In which Bungy reviews her motivations for having an autism assessment.

Prior to seeking my diagnosis, there was a question or two about why I think I need a ‘label’, why I’d pay that much money if I’m so sure I’m aspie and whether medicalising different shades of normal neurodiversity is helpful or even advisable.

Recently, I’ve even seen some serious vitriol against people advocating – or seeking – diagnosis.

Adults are getting diagnosed so much more frequently now because as the understanding of autism is broadening, our children are being diagnosed.  And our children’s issues are excruciatingly familiar to us, and the more we read about autism, the more familiarity we find, and the more we realise that our own childhood struggles can also be explained by these same neurological differences.

But here’s the thing.  Autism is not a stigmatising box to pack people in.  It’s not a fashionable label to explain away bad behaviour or poor parenting.  It’s a group of neurological differences that affect the daily life of the person who has them, whether or not they have a diagnosis, and whether or not they have learned skills to cope or to mask their difference.  But if you accept that autism exists, even if you believe it to be part of normal neurodiversity, why would having an assessment and a diagnosis be inadvisable?  This paints autism an undesirable label, which you can avoid being stuck with by ignoring it and minimising the challenges it can bring.

The question of whether or not a diagnosis is helpful – this is a different question.

When I first brought up the idea of me getting assessed with my son’s ASD-specialist psychologist, she asked me to go away and think very hard about why I wanted a diagnosis, and what I thought it would do for me.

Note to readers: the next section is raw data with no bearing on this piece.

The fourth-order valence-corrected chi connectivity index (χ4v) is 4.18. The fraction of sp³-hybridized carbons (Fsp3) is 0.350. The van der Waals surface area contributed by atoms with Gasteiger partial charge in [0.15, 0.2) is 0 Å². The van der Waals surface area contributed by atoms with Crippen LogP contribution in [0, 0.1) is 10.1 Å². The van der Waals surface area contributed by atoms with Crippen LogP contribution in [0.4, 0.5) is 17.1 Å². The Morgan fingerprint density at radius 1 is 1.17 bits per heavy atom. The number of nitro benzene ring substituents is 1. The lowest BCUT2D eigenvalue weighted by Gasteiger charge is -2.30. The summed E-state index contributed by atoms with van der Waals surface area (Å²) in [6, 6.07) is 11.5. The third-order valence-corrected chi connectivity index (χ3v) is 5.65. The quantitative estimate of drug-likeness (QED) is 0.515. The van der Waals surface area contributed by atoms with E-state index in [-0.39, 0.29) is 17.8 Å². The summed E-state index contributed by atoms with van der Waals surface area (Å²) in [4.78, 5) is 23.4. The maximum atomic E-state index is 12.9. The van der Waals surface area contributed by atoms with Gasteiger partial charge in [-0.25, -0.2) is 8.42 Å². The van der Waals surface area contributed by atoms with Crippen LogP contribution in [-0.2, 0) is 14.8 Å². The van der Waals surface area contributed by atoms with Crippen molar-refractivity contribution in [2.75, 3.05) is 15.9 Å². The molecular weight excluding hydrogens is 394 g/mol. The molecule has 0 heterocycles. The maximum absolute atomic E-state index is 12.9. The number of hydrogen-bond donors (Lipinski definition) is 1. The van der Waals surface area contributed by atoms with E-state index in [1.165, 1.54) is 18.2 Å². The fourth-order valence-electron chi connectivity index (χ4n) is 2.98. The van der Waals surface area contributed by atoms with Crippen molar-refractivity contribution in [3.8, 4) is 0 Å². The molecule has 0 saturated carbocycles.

That was a hard question.

Hard to hear, because I really just wanted her to say “I can tell you now, you probably are.  You don’t need to spend all that money to confirm something so obvious.”

Hard to think about, because the reasons seem to be buried so deeply inside me that I don’t really know how to begin to articulate them.

All I could really come up with was “I just really want to know”.

I’ve been thinking about it, though, and here are some of the things I’ve been exploring.

 

 

It could be that I want an excuse for when I stuff things up socially. 

I do that sometimes.  I’m assured it’s not just an ASD thing, but there are times I have no idea what I’ve done wrong, and I’m *expected* to know.  People seem to be fed up with me, but – as I learned in the playground in primary school, people don’t *want* you to ask.  They want you to already know.

I keep hearing that most people have an intuitive sense of how to act in a socially appropriate manner.  That was so very untrue for me as a child that I admit to really rather doubting it for everyone.  However, if untrue, I have taken a long time to learn them.  Every social convention, from eye contact to asking about someone’s holiday is a learned program that I expend energy on maintaining.  My mind is constantly racing ahead, cognitively processing every aspect of the interaction.  “OK, we’ve talked about me for three sentences now; it’s time to ask about them.” “Do they appear to be comfortable with how I’m looking at them?” “Eye contact.  Too much?” I am pretending to be a social being; imitating the social conventions I see around me.

The trait of “creative imitation” is common to many girls with autism, and can also be seen in some boys on the spectrum.  Waiting till you work out the rules before joining in; copying or imitating the person you think is the most successful in the group; these are ways we survive.